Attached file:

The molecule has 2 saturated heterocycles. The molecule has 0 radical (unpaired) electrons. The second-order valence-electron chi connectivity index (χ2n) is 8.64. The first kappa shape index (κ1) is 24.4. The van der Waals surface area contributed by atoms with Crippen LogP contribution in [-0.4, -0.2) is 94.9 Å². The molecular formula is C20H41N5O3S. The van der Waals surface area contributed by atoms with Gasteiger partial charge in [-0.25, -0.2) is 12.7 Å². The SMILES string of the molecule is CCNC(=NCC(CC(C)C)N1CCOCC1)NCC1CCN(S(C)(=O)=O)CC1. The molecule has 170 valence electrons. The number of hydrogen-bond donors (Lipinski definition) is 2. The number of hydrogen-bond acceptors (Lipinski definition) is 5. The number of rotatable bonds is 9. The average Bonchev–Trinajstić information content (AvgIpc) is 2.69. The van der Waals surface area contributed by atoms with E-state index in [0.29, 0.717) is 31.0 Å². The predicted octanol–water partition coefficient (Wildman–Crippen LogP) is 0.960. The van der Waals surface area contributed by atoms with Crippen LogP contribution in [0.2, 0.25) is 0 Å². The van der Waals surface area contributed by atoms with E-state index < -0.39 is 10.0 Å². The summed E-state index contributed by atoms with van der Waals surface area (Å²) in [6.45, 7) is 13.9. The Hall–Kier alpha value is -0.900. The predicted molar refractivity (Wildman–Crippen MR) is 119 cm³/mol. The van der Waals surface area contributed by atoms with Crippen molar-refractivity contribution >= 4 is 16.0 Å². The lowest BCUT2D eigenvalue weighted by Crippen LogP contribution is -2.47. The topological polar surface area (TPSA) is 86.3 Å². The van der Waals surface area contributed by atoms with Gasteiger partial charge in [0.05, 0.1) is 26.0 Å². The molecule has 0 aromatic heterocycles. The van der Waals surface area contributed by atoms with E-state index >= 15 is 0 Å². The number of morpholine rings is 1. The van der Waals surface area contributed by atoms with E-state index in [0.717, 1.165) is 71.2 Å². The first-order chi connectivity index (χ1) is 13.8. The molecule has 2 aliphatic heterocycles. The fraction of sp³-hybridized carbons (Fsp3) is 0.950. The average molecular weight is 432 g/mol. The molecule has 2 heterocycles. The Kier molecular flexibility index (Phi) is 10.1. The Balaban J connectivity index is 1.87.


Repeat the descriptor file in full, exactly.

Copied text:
The molecule has 2 saturated heterocycles. The molecule has 0 radical (unpaired) electrons. The second-order valence-electron chi connectivity index (χ2n) is 8.64. The first kappa shape index (κ1) is 24.4. The van der Waals surface area contributed by atoms with Crippen LogP contribution in [-0.4, -0.2) is 94.9 Å². The molecular formula is C20H41N5O3S. The van der Waals surface area contributed by atoms with Gasteiger partial charge in [-0.25, -0.2) is 12.7 Å². The SMILES string of the molecule is CCNC(=NCC(CC(C)C)N1CCOCC1)NCC1CCN(S(C)(=O)=O)CC1. The molecule has 170 valence electrons. The number of hydrogen-bond donors (Lipinski definition) is 2. The number of hydrogen-bond acceptors (Lipinski definition) is 5. The number of rotatable bonds is 9. The average Bonchev–Trinajstić information content (AvgIpc) is 2.69. The van der Waals surface area contributed by atoms with E-state index in [0.29, 0.717) is 31.0 Å². The predicted octanol–water partition coefficient (Wildman–Crippen LogP) is 0.960. The van der Waals surface area contributed by atoms with Crippen LogP contribution in [0.2, 0.25) is 0 Å². The van der Waals surface area contributed by atoms with E-state index < -0.39 is 10.0 Å². The summed E-state index contributed by atoms with van der Waals surface area (Å²) in [6.45, 7) is 13.9. The Hall–Kier alpha value is -0.900. The predicted molar refractivity (Wildman–Crippen MR) is 119 cm³/mol. The van der Waals surface area contributed by atoms with Crippen molar-refractivity contribution >= 4 is 16.0 Å². The lowest BCUT2D eigenvalue weighted by Crippen LogP contribution is -2.47. The topological polar surface area (TPSA) is 86.3 Å². The van der Waals surface area contributed by atoms with Gasteiger partial charge in [0.05, 0.1) is 26.0 Å². The molecule has 0 aromatic heterocycles. The van der Waals surface area contributed by atoms with E-state index >= 15 is 0 Å². The number of morpholine rings is 1. The van der Waals surface area contributed by atoms with E-state index in [0.717, 1.165) is 71.2 Å². The first-order chi connectivity index (χ1) is 13.8. The molecule has 2 aliphatic heterocycles. The fraction of sp³-hybridized carbons (Fsp3) is 0.950. The average molecular weight is 432 g/mol. The molecule has 2 heterocycles. The Kier molecular flexibility index (Phi) is 10.1. The Balaban J connectivity index is 1.87.